As of December 15th, all players signed over the offseason are eligible to be traded. This unofficially marks the beginning of trade season. While the Sixers have several holes to address, they should look to upgrade the bench by bringing in another scorer. Swapping Markelle Fultz for D’Angelo Russell would provide interesting upside for both teams.
According to Keith Pompey of Philly.com, the Sixers are “in no rush to trade” Fultz, in large part because the team’s “ownership group isn’t in total agreement with what to do with Fultz.” It appears the team wants to see if he can medically recover and give him one last chance on the court. However, if the right deal comes along in the next few weeks, the Sixers may have to consider moving the guard.
Last Friday, the Nets agreed on a 3-year, $34 million extension with Spencer Dinwiddie, signaling that they may not re-sign Russell in the offseason. The Nets may be looking to recoup some value for Russell before he leaves in free agency. If the Nets chose Fultz over Russell, they would likely save $5-$10 million each of the next few years. With Dinwiddie in the fold, they could allow Fultz all the time he needs to fully recover and re-develop his game.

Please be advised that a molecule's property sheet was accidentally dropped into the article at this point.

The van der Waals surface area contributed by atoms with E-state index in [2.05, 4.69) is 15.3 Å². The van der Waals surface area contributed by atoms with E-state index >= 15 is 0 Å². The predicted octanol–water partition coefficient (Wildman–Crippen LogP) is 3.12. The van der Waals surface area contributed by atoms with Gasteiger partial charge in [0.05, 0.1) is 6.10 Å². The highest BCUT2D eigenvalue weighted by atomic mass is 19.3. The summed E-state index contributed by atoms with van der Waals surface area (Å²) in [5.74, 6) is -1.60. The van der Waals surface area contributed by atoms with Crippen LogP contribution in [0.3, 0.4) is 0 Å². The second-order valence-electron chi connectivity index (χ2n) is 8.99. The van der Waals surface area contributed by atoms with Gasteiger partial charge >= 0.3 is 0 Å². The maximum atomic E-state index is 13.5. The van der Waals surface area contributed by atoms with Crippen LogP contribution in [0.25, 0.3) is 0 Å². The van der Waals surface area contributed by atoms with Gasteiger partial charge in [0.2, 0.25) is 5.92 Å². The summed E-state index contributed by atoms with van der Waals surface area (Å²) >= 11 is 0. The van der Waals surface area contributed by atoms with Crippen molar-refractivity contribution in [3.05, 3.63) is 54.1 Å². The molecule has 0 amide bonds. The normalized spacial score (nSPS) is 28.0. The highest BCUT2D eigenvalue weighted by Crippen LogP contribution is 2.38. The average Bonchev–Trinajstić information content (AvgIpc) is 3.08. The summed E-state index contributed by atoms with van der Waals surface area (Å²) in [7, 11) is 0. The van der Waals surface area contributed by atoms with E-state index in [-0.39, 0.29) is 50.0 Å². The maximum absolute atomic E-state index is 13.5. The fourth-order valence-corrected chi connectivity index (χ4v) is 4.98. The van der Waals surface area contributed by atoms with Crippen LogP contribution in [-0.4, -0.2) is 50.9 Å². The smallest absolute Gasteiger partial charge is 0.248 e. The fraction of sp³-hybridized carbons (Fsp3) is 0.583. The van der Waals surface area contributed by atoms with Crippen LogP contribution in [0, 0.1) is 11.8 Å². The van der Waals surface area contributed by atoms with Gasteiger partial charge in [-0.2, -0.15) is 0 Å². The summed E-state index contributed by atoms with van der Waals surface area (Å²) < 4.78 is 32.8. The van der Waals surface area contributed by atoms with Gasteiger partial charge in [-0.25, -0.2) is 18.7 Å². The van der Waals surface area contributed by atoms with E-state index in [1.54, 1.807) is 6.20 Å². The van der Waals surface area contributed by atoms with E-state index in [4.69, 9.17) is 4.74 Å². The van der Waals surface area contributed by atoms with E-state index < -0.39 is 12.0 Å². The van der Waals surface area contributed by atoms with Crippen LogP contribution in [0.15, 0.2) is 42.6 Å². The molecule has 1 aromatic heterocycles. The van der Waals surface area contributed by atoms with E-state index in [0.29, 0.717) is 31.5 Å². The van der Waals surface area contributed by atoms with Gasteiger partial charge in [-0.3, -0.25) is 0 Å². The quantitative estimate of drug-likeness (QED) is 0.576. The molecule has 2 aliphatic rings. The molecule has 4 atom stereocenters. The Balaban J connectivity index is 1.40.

The addition of D’Angelo Russell to the Sixers could shift the balance of power at the top of the Eastern Conference. Russell is having a career-year, averaging 18 points, 6 assists, while shooting 36% from beyond the arc. He would instantly become a super-sub for the Sixers and would provide Brett Brown with more lineup flexibility in late game situations. The Sixers would also retain his rights next summer, allowing them to match any offers in restricted free agency.
This could be an interesting gamble for the Sixers if they do not believe Fultz is in the long-term plans. The front office would have half of a season to see how Russell fits in with the Big Three, while providing a significant upgrade to the second unit in the short term. If Russell is worthy of an extension, the Sixers would have the easiest path to re-signing him while still maintaining the flexibility to re-sign Butler and fill out the rest of the bench.